Tuesday, December 06, 2011, 03:26 pm PT (06:26 pm ET)
Apple hiring more Siri engineers, working on evolving API, features, languagesApple has at least two job postings open for "iOS Software Engineers" that describe work on the Siri voice assistant user interface and the development of an Application Programing Interface, indicating continued work on the new feature. Three additional job listings involve porting Siri to other languages, something readers have noted Apple has already collected voice samples for among native speakers.
Now hiring for Siri
"We are looking for an engineer to join the team that implements the UI for Siri," one job posting notes.
"You will primarily be responsible for implementing the conversation view and its many different actions. This includes defining a system that enables a dialog to appear intuitive, a task that involves many subtle UI behaviors in a dynamic, complex system. You will have several clients of your code, so the ability to formulate and support a clear API is needed."
A second job posting elaborates, "This is a broad-ranging task - we take every application that Siri interacts with, distill it down to fundamentals, and implement that application's UI in a theme fitting with Siri. Consider it an entire miniature OS within the OS, and you get a good idea of the scope!"
Apple also has three positions listed for "Language Technologies Engineers," tasked with "bringing new languages to Siri, Apples new personal assistant technology for iPhone, as well as other cloud based services."
Against it before they were before it
Apple's Siri group has already been described as "one of the largest software teams at Apple," and the series of new positions indicate the project is only growing, both in scope and in importance. Apple is building out Siri both as a strategic feature unique to the iPhone 4S, and as a cloud service that its job listings suggest could find applications among its other products, including the Mac.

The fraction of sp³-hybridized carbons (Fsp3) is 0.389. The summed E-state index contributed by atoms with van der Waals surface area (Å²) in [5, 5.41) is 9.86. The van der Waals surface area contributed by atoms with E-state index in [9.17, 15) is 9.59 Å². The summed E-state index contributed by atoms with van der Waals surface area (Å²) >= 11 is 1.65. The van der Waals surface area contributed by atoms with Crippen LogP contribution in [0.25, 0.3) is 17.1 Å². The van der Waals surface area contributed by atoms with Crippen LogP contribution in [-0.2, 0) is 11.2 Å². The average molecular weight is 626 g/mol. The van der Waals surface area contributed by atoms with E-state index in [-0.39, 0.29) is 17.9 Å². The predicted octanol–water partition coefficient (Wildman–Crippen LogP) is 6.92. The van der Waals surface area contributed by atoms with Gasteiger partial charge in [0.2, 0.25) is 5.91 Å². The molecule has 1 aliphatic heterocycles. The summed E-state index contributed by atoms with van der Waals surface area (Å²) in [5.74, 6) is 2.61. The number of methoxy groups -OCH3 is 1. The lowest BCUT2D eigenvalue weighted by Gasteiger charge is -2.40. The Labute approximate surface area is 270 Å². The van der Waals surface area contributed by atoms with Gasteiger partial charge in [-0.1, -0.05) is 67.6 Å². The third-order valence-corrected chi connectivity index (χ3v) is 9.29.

After initially being ridiculed by top managers at both Google's Android and Microsoft's Windows Phone as not being "super useful" (Google's Andy Rubin insisted that he he didn't "believe that your phone should be an assistant") leading developers at both Google and Microsoft have since suggested that they are actually ahead of Apple's Siri in terms of voice technology.
Prior to the release of iPhone 4S, both of their platforms actually were, at least in offering OS-integrated support for voice recognition. Across iOS devices apart from the iPhone 4S, Apple is still behind, offering only the basic Voice Commands with no support for voice transcription outside of third party apps. However, Siri breaks new ground far in front of where Google and Microsoft were playing, and Apple is using the new technology to make its latest iPhone 4S its fastest selling smartphone ever.
Baby steps for Siri
Building functional voice-based services isn't just a matter of obtaining state of the art recognition algorithms. Siri was released in "beta," a non-typical move for Apple, in part because the way to improve voice recognition is to have it in wide use, learning from the tasks it is given.
Benoit Maison, who worked for IBM in voice recognition for almost six years, noted in a blog entry today that "it's not just easier" to improve voice recognition while its being widely used, "it's the only way!"
"We participated in DARPA-sponsored research projects, fields trials, and actual product development for various applications: dictation, call centers, automotive, even a classroom assistant for the hearing-impaired," Maison writes. "The basic story was always the same: get us more data! (data being in this case transcribed speech recordings)."
He adds, "some researchers have argued that most of the recent improvements in speech recognition accuracy can be credited to having more and better data, not to better algorithms." By having Siri in the wild responding to actual voice requests from real users, Apple is collecting a treasure trove of information it can use to make Siri even better.
On page 2 of 2: Collecting voices to improve results, The first one isn't free
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